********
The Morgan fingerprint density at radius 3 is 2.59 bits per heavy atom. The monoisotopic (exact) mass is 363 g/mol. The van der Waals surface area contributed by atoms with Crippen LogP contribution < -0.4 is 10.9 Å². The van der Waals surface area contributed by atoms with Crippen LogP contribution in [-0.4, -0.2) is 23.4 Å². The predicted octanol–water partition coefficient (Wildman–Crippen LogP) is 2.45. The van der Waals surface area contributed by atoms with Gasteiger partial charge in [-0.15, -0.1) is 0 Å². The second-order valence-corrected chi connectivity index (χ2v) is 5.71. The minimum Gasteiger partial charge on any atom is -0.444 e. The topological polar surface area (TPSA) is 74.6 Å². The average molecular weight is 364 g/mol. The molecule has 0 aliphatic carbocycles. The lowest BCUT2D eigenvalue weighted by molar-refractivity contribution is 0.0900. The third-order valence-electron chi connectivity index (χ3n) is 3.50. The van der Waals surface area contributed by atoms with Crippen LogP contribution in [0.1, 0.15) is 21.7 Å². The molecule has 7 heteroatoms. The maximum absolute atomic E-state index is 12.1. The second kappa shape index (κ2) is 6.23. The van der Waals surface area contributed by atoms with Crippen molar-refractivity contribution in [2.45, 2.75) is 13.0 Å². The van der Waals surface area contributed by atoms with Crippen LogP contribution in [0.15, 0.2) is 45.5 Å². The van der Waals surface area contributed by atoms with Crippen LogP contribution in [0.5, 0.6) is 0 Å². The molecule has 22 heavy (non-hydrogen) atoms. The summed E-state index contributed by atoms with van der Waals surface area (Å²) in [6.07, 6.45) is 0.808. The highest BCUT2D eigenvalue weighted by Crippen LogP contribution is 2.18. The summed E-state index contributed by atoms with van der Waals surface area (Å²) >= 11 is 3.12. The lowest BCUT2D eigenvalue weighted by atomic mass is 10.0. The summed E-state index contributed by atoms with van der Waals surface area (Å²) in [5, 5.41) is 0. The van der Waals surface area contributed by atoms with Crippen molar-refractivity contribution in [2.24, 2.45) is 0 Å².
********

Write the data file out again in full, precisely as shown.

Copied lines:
The Morgan fingerprint density at radius 3 is 2.59 bits per heavy atom. The monoisotopic (exact) mass is 363 g/mol. The van der Waals surface area contributed by atoms with Crippen LogP contribution < -0.4 is 10.9 Å². The van der Waals surface area contributed by atoms with Crippen LogP contribution in [-0.4, -0.2) is 23.4 Å². The predicted octanol–water partition coefficient (Wildman–Crippen LogP) is 2.45. The van der Waals surface area contributed by atoms with Gasteiger partial charge in [-0.15, -0.1) is 0 Å². The second-order valence-corrected chi connectivity index (χ2v) is 5.71. The minimum Gasteiger partial charge on any atom is -0.444 e. The topological polar surface area (TPSA) is 74.6 Å². The average molecular weight is 364 g/mol. The molecule has 0 aliphatic carbocycles. The lowest BCUT2D eigenvalue weighted by molar-refractivity contribution is 0.0900. The third-order valence-electron chi connectivity index (χ3n) is 3.50. The van der Waals surface area contributed by atoms with Crippen LogP contribution in [0.1, 0.15) is 21.7 Å². The molecule has 7 heteroatoms. The maximum absolute atomic E-state index is 12.1. The second kappa shape index (κ2) is 6.23. The van der Waals surface area contributed by atoms with Crippen molar-refractivity contribution in [2.45, 2.75) is 13.0 Å². The van der Waals surface area contributed by atoms with Crippen LogP contribution in [0.15, 0.2) is 45.5 Å². The van der Waals surface area contributed by atoms with Crippen LogP contribution in [0.5, 0.6) is 0 Å². The molecule has 22 heavy (non-hydrogen) atoms. The summed E-state index contributed by atoms with van der Waals surface area (Å²) in [6.07, 6.45) is 0.808. The highest BCUT2D eigenvalue weighted by Crippen LogP contribution is 2.18. The summed E-state index contributed by atoms with van der Waals surface area (Å²) >= 11 is 3.12. The lowest BCUT2D eigenvalue weighted by atomic mass is 10.0. The summed E-state index contributed by atoms with van der Waals surface area (Å²) in [5, 5.41) is 0. The van der Waals surface area contributed by atoms with Crippen molar-refractivity contribution in [2.24, 2.45) is 0 Å².